The worst fears of Christian Aguilar’s family were finally and grimly confirmed Monday.
Gainesville Police announced that the remains found in a wooded stretch of Levy County are those of the missing 18-year-old University of Florida student from Miami-Dade who brought hundreds of people together to search for him.
Dental records were used to make the positive identification, police said. However, details of how he died were not released. Police said they would need further testing to determine that.
Carlos Aguilar said at a memorial service in Gainesville on Monday that he simply wanted to know where his son spent his final moment, “making sure that we understand what he went through and also . . . give honor to my son.”
Meanwhile, Pedro Bravo, accused of killing Aguilar, remains in the Alachua County Jail, held without bail. A former high school friend of Aguilar’s, Bravo, 18, is charged with murder and kidnapping.
The two graduated earlier this year from Doral Academy Preparatory School. Aguilar enrolled at the University of Florida, hoping to study biomedical engineering. Bravo enrolled at Santa Fe College, intending on the same major.
Aguilar went missing on Sept. 20, after he was last seen at a Best Buy store with Bravo, a student at Santa Fe Community College. They had gone to buy Kanye West’s latest CD.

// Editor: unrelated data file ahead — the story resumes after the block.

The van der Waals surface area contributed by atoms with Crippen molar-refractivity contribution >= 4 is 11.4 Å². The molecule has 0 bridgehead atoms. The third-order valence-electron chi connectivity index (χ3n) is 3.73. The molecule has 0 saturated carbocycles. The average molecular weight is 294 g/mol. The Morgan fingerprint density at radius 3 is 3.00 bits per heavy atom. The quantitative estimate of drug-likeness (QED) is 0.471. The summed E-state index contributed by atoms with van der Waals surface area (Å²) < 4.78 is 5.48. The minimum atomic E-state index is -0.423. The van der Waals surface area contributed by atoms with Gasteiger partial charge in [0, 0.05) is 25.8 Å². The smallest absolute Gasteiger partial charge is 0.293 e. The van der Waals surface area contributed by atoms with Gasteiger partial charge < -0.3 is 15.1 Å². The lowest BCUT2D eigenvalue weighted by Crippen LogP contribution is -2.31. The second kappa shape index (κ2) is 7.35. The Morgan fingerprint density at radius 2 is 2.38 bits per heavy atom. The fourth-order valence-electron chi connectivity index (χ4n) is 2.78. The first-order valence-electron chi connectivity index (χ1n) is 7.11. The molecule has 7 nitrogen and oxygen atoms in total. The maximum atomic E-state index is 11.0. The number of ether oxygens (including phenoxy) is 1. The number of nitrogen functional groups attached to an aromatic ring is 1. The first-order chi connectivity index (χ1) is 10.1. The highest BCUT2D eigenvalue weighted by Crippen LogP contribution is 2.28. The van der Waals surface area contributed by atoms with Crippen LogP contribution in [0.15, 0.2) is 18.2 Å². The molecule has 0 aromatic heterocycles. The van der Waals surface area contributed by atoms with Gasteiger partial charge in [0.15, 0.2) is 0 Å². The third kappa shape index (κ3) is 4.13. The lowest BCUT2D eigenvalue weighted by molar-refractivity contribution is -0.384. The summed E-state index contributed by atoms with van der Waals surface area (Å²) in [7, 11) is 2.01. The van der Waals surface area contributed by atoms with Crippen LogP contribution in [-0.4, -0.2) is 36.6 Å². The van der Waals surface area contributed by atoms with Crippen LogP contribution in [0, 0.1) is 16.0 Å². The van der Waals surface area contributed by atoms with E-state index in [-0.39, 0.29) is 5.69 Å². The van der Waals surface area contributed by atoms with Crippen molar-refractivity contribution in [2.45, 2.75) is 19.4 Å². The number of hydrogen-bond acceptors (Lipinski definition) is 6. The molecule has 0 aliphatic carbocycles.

Bravo initially told police he beat Aguilar unconscious during a fight over a girl, who had once dated Bravo and later dated Aguilar. He said he pushed a bloodied Aguilar out of his SUV, leaving him bloody and barely breathing in a parking lot, miles away from Best Buy.
Police later determined Bravo lied.
The focus on Bravo intensified after police found blood in his SUV and Aguilar’s backpack hidden in the closet of his campus apartment. They also found a receipt showing Bravo had purchased a shovel and duct tape four days before Aguilar’s disappearance.
His family hired a lawyer and the teen would say no more of his former friend’s whereabouts, even as Aguilar’s mother begged Bravo in court for help in finding their son.
Even without a body, authorities felt they had strong enough evidence against Bravo and on Sept. 28 charged him in Aguilar’s death. He was already in custody, originally arrested on Sept. 24 for failure to get medical aid for Aguilar after the beating.
Carlos Aguilar made daily passionate pleas to the public to help find his son. The parents had initially hoped to find the teen disoriented, beaten and needing medical aid — or even held hostage.
In response, dozens of Aguilar’s friends and former classmates from Doral Academy Preparatory School in West Miami-Dade traveled on buses to Gainesville to join in the search, handing out fliers and holding vigils. Strangers from around the state also joined in.
For weeks, hundreds of law enforcement agencies and volunteers, along with dozens of blood hounds, cadaver dogs and mounted units combed a 10-square-mile area, trudging through woods, wetland and along roadways in south and west Gainesville.
One day, more than 300 volunteers — including Florida Gov. Rick Scott — came to the staging area in the southern section of the city to help with the search. They came from as far as Miami and Tampa and St. Augustine.
Eventually, however, the family accepted the fact that their first-born son had probably died.